Static and Dynamic Three-Phase Contact Lines
The lectures review the statics and dynamics of the gas-liquid-solid contact line, with the emphasis on the role of intermolecular forces and mesoscopic dynamics in the immediate vicinity of the three-phase boundary. We discuss paradoxes of the existing hydrodynamic theories and ways to resoluve them by taking account of intermoleculr forces, activated slip in the first molecular layer, diffuse character of the gas-liquid interface and interphase transport.
KeywordsContact Angle Inclination Angle Contact Line Solvability Condition Intermolecular Force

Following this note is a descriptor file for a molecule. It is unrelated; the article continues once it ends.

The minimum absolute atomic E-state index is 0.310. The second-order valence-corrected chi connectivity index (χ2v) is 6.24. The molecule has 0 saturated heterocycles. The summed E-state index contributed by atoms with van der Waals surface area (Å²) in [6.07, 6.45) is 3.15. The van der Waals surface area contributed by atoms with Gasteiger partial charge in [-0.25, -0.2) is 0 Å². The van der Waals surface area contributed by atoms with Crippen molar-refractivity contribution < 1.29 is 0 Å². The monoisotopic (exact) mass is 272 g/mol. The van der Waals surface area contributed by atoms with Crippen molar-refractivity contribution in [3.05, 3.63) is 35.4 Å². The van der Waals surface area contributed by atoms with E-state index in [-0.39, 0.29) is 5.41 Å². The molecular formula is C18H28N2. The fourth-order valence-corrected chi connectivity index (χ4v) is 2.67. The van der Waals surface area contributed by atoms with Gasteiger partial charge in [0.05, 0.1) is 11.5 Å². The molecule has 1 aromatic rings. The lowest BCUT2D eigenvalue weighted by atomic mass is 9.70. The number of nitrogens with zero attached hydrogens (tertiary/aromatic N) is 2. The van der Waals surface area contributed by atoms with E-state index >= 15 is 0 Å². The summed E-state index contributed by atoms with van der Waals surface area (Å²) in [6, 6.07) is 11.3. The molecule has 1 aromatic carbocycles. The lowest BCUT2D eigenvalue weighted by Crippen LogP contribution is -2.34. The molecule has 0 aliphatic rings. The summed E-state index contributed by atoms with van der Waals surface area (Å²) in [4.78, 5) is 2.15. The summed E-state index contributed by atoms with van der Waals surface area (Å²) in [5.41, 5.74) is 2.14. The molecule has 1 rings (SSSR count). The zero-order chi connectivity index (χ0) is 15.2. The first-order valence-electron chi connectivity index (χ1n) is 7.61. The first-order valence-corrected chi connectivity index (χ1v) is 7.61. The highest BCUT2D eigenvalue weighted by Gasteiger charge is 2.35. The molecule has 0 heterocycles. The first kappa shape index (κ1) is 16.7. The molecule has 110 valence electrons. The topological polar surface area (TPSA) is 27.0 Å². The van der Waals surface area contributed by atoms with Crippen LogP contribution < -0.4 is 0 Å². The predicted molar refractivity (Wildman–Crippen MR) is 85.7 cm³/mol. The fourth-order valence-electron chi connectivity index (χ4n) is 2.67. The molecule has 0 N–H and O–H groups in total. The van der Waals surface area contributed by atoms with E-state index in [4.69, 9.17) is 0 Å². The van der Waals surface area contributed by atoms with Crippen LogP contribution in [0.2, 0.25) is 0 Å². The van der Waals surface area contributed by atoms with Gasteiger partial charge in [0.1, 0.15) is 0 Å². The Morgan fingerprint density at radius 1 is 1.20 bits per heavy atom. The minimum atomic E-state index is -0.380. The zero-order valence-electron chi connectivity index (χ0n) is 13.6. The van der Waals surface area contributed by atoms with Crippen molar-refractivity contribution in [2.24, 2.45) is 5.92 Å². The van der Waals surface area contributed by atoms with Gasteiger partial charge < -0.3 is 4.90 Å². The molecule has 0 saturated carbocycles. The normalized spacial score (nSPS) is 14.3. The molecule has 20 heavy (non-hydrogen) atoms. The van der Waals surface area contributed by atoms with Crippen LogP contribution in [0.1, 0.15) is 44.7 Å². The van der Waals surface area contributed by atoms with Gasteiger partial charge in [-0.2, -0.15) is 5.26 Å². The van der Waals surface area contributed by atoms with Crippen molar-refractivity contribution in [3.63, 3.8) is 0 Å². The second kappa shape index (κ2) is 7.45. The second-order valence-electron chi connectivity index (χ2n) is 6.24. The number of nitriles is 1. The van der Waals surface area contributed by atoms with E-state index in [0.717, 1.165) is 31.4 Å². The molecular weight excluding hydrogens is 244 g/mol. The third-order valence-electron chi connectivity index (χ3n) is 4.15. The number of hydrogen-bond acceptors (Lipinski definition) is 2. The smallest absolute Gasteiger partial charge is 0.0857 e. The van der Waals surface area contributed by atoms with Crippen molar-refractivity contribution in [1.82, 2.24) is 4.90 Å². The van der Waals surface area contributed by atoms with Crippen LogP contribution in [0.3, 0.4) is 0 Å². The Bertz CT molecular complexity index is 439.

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Section 1. The standard reference for general thermodynamic relations is
- L.D. Landau, and E.M. Lifshitz, v. V, Statistical Physics, Part I, Pergamon Press, 1980.Google Scholar
- J.H. Israelachvili, Intermolecular and Surface Forces, Academic-Press, New York, 1992. For review of the molecular basis of capillarity, seeGoogle Scholar
- J.S. Rowlinson and B. Widom, Molecular Theory of Capillarity, Oxford University Press, 1982.Google Scholar
- J.D. van der Waals, Z. f. Phys. Chem. 13 657 (1894)Google Scholar
Section 2. The primary reference for the origins of disjoining potential is
- B.V. Derjaguin, N.V. Churaev and V.M. Muller, Surface Forces, Consultants Bureau, New York, 1987.Google Scholar
Section 3. For early “classical” fluid-mechanical theory of a moving contact line, see
Section 4. Various aspects of fluid-mechanical treatment of a moving contact line with account of van der Waals forces is found in
- H. Hervet and P.G. de Gennes, C. R. Acad. Sci. 299 499 (1984).Google Scholar